Genetic handling of human embryos: the British decision is not surprising

Publié le 1 Feb, 2016

Geneticist Patrick Gaudray, member of the National Ethics Advisory Committee (NEAC) has responded to the research authorisation granted yesterday by British authorities and involving the genetic handling of human embryos [1].


“The human embryo issue is extremely difficult to manage”, he. In France, “there are no set rules as to when human life begins”, but in Great Britain, “this has been set to 14 days, which corresponds to the appearance of the first human cells”. Therefore, he was not surprised by this authorisation in a country where, “the context is very different”. The English “have already gone much further – probably too far – by authorising the use of a third person’s egg to carry the genetic material of both parents.  Since this egg contains DNA in its mitochondria, it already equates to the artificial modification of the genetic heritage of a human being”.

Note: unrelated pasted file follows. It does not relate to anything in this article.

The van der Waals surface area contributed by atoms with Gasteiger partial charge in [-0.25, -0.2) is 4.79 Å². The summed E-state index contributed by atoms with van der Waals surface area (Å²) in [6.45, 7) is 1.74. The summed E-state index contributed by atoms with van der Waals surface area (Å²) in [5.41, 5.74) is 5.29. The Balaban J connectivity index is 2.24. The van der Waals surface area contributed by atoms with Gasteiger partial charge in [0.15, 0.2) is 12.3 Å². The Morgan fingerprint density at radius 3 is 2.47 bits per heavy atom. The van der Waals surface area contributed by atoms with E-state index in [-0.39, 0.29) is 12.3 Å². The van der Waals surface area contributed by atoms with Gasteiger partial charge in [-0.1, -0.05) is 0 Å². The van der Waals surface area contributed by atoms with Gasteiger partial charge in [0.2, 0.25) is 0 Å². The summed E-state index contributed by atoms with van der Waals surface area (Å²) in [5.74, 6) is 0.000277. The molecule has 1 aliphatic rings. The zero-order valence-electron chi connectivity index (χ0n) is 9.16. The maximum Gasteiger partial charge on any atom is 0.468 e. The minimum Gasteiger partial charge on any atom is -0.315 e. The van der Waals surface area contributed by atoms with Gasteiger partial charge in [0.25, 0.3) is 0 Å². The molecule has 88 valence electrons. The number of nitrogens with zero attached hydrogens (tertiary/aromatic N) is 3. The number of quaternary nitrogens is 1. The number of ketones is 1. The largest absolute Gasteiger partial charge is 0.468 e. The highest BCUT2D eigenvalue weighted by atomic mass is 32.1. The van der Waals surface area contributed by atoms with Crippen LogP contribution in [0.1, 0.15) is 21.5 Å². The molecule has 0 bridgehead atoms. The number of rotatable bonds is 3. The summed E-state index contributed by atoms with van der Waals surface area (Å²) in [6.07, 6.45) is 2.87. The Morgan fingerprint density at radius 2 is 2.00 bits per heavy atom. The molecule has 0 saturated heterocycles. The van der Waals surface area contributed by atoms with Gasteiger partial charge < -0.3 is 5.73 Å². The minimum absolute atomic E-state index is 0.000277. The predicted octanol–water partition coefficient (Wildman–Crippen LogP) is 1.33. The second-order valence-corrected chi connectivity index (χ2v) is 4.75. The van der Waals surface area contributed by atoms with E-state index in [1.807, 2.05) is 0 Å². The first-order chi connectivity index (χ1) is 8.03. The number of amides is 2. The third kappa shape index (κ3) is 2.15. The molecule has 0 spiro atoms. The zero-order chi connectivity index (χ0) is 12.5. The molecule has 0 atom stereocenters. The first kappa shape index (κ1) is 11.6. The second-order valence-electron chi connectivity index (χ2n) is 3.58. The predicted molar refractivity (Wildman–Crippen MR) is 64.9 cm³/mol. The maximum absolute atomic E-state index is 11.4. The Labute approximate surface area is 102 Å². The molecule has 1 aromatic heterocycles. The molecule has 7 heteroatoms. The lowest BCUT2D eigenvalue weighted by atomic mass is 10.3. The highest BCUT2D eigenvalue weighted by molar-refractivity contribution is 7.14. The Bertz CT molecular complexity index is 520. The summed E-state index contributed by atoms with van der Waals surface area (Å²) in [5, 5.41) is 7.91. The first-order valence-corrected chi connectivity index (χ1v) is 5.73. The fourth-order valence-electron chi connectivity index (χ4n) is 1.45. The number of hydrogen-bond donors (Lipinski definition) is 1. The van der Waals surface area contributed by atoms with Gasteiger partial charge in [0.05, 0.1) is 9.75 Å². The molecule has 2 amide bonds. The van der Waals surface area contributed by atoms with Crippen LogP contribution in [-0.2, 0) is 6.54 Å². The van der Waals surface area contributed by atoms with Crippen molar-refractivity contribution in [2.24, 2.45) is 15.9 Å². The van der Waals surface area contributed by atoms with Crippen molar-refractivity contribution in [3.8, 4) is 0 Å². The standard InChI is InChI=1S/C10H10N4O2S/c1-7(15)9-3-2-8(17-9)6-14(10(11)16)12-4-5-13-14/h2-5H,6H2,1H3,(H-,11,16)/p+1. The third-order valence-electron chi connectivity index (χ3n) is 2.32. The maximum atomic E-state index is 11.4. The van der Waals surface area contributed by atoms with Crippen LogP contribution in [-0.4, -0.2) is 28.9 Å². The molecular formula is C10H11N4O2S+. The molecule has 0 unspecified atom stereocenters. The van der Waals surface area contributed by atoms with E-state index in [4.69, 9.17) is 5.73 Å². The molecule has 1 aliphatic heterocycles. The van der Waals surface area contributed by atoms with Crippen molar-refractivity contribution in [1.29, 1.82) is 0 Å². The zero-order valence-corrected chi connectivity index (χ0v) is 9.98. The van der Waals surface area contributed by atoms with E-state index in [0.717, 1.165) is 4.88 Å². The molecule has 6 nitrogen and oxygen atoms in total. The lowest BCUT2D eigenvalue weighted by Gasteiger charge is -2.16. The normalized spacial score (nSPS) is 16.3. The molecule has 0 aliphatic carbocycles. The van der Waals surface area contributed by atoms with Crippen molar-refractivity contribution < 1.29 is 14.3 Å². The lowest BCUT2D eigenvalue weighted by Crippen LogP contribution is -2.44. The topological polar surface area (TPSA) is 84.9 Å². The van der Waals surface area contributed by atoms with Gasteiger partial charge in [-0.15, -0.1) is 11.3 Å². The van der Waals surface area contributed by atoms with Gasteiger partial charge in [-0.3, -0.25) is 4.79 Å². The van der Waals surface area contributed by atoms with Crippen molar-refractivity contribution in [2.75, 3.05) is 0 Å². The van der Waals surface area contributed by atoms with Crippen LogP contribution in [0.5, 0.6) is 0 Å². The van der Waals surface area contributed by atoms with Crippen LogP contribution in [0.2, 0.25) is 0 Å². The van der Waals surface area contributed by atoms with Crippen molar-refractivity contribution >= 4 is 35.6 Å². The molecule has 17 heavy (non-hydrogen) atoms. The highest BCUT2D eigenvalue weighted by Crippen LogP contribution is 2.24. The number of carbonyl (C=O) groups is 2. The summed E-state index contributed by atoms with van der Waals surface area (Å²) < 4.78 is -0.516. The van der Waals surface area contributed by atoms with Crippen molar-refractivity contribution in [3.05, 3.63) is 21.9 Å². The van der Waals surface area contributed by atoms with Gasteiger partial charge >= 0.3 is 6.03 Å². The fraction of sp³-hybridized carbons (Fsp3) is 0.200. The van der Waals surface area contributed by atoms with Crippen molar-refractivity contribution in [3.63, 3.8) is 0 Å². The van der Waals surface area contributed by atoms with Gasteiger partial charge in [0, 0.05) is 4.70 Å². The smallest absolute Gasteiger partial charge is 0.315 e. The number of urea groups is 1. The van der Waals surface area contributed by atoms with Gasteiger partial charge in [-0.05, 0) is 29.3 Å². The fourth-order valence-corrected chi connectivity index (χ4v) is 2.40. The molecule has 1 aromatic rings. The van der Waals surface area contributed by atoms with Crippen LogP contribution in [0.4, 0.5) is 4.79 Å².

Isabelle de Gaulmyn confirms this analysis: “The decision is symbolic of the utilitarian philosophy which often prevails on the other side of the English Channel: try it out as soon as it could be useful!” She continued by calling for vigilance: “Without any limits, the genetic modification of human embryos risks turning into altering genetic heritage in an attempt to improve performance. The human genome is part of humanity’s most precious heritage.  Its integrity must be fully preserved for future generations”.


[1] The genetic modification of embryos has been authorised in Great Britain since 2009, “for research purposes provided that the embryos are destroyed after a maximum of two weeks”. It is prohibited for treatment purposes.


Le Figaro (1/02/2016) ; La Croix (2/02/2016)

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